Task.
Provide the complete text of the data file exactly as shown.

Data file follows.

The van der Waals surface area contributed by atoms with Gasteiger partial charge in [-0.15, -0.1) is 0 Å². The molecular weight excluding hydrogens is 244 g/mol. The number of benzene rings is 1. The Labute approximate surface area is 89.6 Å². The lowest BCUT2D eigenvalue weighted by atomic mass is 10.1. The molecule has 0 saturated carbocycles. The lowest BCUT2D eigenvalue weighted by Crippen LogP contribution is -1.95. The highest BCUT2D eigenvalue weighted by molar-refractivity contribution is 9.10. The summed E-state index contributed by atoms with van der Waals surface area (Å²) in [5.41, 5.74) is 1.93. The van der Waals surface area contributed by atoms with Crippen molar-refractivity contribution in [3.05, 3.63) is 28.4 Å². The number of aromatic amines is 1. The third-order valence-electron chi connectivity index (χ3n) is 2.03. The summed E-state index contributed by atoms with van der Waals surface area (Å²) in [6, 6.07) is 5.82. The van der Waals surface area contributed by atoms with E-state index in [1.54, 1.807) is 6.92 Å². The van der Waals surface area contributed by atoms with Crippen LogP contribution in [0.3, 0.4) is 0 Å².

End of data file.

The van der Waals surface area contributed by atoms with Gasteiger partial charge in [-0.15, -0.1) is 0 Å². The molecular weight excluding hydrogens is 244 g/mol. The number of benzene rings is 1. The Labute approximate surface area is 89.6 Å². The lowest BCUT2D eigenvalue weighted by atomic mass is 10.1. The molecule has 0 saturated carbocycles. The lowest BCUT2D eigenvalue weighted by Crippen LogP contribution is -1.95. The highest BCUT2D eigenvalue weighted by molar-refractivity contribution is 9.10. The summed E-state index contributed by atoms with van der Waals surface area (Å²) in [5.41, 5.74) is 1.93. The van der Waals surface area contributed by atoms with Crippen molar-refractivity contribution in [3.05, 3.63) is 28.4 Å². The number of aromatic amines is 1. The third-order valence-electron chi connectivity index (χ3n) is 2.03. The summed E-state index contributed by atoms with van der Waals surface area (Å²) in [6, 6.07) is 5.82. The van der Waals surface area contributed by atoms with E-state index in [1.54, 1.807) is 6.92 Å². The van der Waals surface area contributed by atoms with Crippen LogP contribution in [0.3, 0.4) is 0 Å².